The rates are staggering for OPEC’s second-biggest oil producer, which Transparency International ranks as the 12th most corrupt state in the world.
Previous demonstrations had seen the government restricting internet access, which prevented information on the protest from filtering out.
As of Friday afternoon, however, a blackout had not been imposed in the capital.
One Baghdad-based online activist (who did not want his identity revealed) told MEE his group – named #IraqiRevolution on Twitter – were calling for a root and branch transformation of the Iraqi political system.
“Not just our group – the main demand for all of the demonstrators is to change the whole government and ban all the political parties involved in the government since 2003,” he explained.
“They are all corrupted, loyal to other countries, Iran, Saudi Arabia, USA.”
Ali al-Sistani, the highest Shia religious authority in Iraq, urged protesters during his Friday sermon to use “restraint” and prevent the demos descending into “chaos”.
The afternoon could see a major development, though, when many are expecting supporters of Muqtada al-Sadr – an influential cleric who controls the largest parliamentary bloc – to take to the streets.
Diyari Salih, a specialist in political geography at Al-Mustnasiriya University in Baghdad, said although he did not believe that Friday would see a repeat of the violence seen at previous demonstrations, there was a potential for clashes between armed Sadr supporters and members of the largely Iran-backed Hashd al-Shaabi militias.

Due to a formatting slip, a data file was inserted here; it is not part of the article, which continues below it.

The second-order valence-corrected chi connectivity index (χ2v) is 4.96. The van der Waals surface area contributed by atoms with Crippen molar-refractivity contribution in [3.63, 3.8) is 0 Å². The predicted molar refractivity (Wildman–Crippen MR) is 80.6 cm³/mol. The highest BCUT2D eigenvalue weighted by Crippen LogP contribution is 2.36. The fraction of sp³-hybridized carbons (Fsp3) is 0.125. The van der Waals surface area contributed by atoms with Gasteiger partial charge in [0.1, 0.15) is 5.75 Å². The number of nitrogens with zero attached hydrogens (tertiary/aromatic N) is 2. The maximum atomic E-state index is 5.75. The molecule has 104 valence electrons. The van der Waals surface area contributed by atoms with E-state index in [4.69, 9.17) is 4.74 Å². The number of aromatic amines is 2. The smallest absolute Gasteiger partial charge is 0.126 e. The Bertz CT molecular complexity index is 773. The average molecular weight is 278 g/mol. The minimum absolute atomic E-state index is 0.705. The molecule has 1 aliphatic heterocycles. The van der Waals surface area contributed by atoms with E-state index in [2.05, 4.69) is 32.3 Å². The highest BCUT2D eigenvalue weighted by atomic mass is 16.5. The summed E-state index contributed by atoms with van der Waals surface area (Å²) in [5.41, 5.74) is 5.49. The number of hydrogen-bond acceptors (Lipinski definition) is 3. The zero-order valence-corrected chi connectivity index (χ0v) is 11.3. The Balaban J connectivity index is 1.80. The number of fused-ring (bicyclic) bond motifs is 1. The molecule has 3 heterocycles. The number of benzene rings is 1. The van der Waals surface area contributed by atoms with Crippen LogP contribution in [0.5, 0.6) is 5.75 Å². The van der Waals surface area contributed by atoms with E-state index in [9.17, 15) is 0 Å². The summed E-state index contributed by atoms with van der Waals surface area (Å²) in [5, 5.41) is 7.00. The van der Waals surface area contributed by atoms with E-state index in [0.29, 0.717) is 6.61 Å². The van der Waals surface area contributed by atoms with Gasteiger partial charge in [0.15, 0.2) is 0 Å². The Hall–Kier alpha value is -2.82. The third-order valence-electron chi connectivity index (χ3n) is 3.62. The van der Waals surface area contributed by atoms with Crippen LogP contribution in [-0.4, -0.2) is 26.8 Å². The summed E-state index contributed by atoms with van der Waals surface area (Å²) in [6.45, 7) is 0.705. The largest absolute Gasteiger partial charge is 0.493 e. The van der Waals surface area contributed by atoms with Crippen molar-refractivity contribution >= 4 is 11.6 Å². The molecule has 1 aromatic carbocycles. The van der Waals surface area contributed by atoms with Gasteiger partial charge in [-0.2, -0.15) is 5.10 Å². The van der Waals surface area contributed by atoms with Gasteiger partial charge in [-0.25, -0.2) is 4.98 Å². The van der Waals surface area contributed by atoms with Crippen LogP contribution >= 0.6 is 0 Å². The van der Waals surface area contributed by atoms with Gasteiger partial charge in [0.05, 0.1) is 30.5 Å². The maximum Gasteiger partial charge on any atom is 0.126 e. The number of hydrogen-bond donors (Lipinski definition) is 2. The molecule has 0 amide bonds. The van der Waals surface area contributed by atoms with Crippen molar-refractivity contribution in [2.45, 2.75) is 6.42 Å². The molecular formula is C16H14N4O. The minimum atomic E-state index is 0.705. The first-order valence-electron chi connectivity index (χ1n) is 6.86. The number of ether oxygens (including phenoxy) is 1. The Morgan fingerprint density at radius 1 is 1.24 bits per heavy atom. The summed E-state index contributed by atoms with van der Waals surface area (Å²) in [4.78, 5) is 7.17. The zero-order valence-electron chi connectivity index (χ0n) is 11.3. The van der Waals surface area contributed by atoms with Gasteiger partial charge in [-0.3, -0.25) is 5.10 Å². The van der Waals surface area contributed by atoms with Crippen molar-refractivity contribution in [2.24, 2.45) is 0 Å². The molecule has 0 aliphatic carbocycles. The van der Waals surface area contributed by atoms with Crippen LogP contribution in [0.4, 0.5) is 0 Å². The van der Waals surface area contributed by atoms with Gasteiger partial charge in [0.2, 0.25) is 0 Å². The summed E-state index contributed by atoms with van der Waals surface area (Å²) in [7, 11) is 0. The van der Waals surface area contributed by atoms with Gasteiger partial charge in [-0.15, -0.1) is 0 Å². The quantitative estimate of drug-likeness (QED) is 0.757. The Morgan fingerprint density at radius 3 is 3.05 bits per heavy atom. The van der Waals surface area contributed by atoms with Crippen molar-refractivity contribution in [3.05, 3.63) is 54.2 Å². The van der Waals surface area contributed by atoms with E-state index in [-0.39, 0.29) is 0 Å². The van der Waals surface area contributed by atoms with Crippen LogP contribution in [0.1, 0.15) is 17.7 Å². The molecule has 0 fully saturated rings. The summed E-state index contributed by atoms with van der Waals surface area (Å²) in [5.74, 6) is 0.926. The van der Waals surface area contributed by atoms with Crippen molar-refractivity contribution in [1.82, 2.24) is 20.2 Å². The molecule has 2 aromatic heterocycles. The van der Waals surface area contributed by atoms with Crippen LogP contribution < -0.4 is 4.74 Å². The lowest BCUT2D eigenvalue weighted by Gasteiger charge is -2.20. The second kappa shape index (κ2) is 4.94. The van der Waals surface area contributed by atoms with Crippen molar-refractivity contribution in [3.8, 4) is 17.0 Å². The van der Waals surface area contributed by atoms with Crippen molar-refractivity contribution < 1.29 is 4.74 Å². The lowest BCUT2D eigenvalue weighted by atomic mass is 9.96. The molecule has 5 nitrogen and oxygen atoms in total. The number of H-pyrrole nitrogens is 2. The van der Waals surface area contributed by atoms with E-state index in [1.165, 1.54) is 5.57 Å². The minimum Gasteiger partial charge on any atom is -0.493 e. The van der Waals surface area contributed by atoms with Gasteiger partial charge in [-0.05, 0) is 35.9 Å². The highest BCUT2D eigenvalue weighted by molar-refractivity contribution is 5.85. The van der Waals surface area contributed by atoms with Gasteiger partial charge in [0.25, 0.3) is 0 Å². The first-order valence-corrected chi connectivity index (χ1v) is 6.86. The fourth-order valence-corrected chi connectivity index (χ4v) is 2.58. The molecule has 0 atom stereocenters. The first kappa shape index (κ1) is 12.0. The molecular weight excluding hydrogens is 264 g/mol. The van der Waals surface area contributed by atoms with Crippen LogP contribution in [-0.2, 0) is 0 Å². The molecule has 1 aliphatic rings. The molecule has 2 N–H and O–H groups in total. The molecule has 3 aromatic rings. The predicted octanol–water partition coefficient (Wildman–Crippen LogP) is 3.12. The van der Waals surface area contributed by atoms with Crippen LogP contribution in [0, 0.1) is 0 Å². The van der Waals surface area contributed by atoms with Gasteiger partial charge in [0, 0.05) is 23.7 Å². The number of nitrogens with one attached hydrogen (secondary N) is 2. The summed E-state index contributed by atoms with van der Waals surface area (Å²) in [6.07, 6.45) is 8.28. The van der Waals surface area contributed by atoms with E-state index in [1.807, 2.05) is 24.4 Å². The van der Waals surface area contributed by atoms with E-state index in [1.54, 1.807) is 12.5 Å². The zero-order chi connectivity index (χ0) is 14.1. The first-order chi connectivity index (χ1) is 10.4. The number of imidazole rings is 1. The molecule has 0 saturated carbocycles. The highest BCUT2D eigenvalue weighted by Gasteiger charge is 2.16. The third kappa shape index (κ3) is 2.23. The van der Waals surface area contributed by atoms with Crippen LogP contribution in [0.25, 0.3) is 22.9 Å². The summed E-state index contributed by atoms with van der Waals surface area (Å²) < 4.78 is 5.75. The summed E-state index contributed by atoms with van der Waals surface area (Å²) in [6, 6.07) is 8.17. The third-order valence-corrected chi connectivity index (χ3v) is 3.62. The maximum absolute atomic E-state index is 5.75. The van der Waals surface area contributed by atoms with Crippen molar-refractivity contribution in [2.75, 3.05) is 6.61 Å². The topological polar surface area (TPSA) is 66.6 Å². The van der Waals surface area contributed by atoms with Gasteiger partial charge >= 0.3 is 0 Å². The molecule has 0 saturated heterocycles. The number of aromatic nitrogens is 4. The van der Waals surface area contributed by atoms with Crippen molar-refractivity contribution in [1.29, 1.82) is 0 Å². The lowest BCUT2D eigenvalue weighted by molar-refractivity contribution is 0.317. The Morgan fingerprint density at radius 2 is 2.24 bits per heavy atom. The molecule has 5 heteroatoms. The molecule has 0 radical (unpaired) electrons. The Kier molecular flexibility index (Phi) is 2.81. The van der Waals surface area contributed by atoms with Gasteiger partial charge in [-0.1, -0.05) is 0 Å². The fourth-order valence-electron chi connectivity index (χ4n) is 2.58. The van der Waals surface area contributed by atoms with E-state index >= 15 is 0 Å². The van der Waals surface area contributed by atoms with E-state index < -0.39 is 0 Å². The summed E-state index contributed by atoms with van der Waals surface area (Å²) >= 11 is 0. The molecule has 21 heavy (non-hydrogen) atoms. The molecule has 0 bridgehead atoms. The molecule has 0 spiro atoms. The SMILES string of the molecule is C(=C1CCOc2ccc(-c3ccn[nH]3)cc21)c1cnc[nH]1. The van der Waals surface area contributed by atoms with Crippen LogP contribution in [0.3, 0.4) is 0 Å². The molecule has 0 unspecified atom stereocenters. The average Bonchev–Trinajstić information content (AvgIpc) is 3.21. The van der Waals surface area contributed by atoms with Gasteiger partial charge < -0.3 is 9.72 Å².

— #IraqiRevolution (@IRaqiRev) October 25, 2019
“This is the worst-case scenario for how things might negatively develop – thus, Iraqi political parties must reach a quick settlement on this crisis,” he said.
It is not clear what effect the protests will have.
The government of Prime Minister Adel Abdul Mahdi has promised to make reforms. Kashkal said he was somewhat hopeful that the country will change.
“God willing,” he said on the prospect of reform. “I need rights.”
This article was chosen for republication based on the interest of our readers. Anti-Media republishes stories from a number of other independent news sources. The views expressed in this article are the author’s own and do not reflect Anti-Media editorial policy.
Since you’re here…
…We have a small favor to ask. Fewer and fewer people are seeing Anti-Media articles as social media sites crack down on us, and advertising revenues across the board are quickly declining. However, unlike many news organizations, we haven’t put up a paywall because we value open and accessible journalism over profit — but at this point, we’re barely even breaking even. Hopefully, you can see why we need to ask for your help. Anti-Media’s independent journalism and analysis takes substantial time, resources, and effort to produce, but we do it because we believe in our message and hope you do, too.
If everyone who reads our reporting and finds value in it helps fund it, our future can be much more secure. For as little as $1 and a minute of your time, you can support Anti-Media. Thank you. Click here to support us